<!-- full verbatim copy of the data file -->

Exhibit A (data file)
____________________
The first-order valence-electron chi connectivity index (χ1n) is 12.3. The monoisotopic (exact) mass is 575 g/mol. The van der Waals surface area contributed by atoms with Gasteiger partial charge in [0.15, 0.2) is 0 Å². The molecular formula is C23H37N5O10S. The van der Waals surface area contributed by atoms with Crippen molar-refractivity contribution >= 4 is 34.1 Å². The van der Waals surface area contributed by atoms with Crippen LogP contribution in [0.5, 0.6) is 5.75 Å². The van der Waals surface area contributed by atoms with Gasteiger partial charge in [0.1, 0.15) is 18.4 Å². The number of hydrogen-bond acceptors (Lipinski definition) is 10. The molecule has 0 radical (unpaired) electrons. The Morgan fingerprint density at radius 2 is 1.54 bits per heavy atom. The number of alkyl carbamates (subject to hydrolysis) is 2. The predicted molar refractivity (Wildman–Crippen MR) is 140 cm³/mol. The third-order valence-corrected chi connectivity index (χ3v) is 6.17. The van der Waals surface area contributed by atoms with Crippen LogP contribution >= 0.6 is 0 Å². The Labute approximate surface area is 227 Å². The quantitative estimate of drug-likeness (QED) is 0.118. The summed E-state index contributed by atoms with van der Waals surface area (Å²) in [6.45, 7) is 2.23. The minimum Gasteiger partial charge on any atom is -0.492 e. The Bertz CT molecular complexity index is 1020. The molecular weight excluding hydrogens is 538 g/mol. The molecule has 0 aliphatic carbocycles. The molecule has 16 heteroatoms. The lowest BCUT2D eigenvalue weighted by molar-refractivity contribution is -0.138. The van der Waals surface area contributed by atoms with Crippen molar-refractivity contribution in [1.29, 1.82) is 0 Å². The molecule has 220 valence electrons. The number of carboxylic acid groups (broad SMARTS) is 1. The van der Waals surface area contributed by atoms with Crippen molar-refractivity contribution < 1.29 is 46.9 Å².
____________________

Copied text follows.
The first-order valence-electron chi connectivity index (χ1n) is 12.3. The monoisotopic (exact) mass is 575 g/mol. The van der Waals surface area contributed by atoms with Gasteiger partial charge in [0.15, 0.2) is 0 Å². The molecular formula is C23H37N5O10S. The van der Waals surface area contributed by atoms with Crippen molar-refractivity contribution >= 4 is 34.1 Å². The van der Waals surface area contributed by atoms with Crippen LogP contribution in [0.5, 0.6) is 5.75 Å². The van der Waals surface area contributed by atoms with Gasteiger partial charge in [0.1, 0.15) is 18.4 Å². The number of hydrogen-bond acceptors (Lipinski definition) is 10. The molecule has 0 radical (unpaired) electrons. The Morgan fingerprint density at radius 2 is 1.54 bits per heavy atom. The number of alkyl carbamates (subject to hydrolysis) is 2. The predicted molar refractivity (Wildman–Crippen MR) is 140 cm³/mol. The third-order valence-corrected chi connectivity index (χ3v) is 6.17. The van der Waals surface area contributed by atoms with Crippen LogP contribution >= 0.6 is 0 Å². The Labute approximate surface area is 227 Å². The quantitative estimate of drug-likeness (QED) is 0.118. The summed E-state index contributed by atoms with van der Waals surface area (Å²) in [6.45, 7) is 2.23. The minimum Gasteiger partial charge on any atom is -0.492 e. The Bertz CT molecular complexity index is 1020. The molecular weight excluding hydrogens is 538 g/mol. The molecule has 0 aliphatic carbocycles. The molecule has 16 heteroatoms. The lowest BCUT2D eigenvalue weighted by molar-refractivity contribution is -0.138. The van der Waals surface area contributed by atoms with Crippen molar-refractivity contribution in [1.29, 1.82) is 0 Å². The molecule has 220 valence electrons. The number of carboxylic acid groups (broad SMARTS) is 1. The van der Waals surface area contributed by atoms with Crippen molar-refractivity contribution < 1.29 is 46.9 Å².